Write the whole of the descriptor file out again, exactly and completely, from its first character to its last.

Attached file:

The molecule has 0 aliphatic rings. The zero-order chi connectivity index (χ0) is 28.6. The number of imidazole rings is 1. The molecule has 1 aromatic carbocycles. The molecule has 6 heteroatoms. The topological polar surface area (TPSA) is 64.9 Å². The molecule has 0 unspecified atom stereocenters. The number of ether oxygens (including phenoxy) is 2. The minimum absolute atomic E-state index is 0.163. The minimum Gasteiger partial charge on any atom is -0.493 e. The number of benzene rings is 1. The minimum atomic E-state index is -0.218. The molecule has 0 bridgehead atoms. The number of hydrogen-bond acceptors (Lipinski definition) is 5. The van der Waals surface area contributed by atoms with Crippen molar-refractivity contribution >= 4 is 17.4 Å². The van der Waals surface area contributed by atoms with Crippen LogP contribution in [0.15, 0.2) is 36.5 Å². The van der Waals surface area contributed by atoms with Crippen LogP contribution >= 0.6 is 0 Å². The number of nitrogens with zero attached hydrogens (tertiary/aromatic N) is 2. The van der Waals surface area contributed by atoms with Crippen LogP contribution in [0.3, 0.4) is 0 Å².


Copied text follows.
The molecule has 0 aliphatic rings. The zero-order chi connectivity index (χ0) is 28.6. The number of imidazole rings is 1. The molecule has 1 aromatic carbocycles. The molecule has 6 heteroatoms. The topological polar surface area (TPSA) is 64.9 Å². The molecule has 0 unspecified atom stereocenters. The number of ether oxygens (including phenoxy) is 2. The minimum absolute atomic E-state index is 0.163. The minimum Gasteiger partial charge on any atom is -0.493 e. The number of benzene rings is 1. The minimum atomic E-state index is -0.218. The molecule has 0 bridgehead atoms. The number of hydrogen-bond acceptors (Lipinski definition) is 5. The van der Waals surface area contributed by atoms with Crippen molar-refractivity contribution >= 4 is 17.4 Å². The van der Waals surface area contributed by atoms with Crippen LogP contribution in [0.15, 0.2) is 36.5 Å². The van der Waals surface area contributed by atoms with Crippen LogP contribution >= 0.6 is 0 Å². The number of nitrogens with zero attached hydrogens (tertiary/aromatic N) is 2. The van der Waals surface area contributed by atoms with Crippen LogP contribution in [0.3, 0.4) is 0 Å².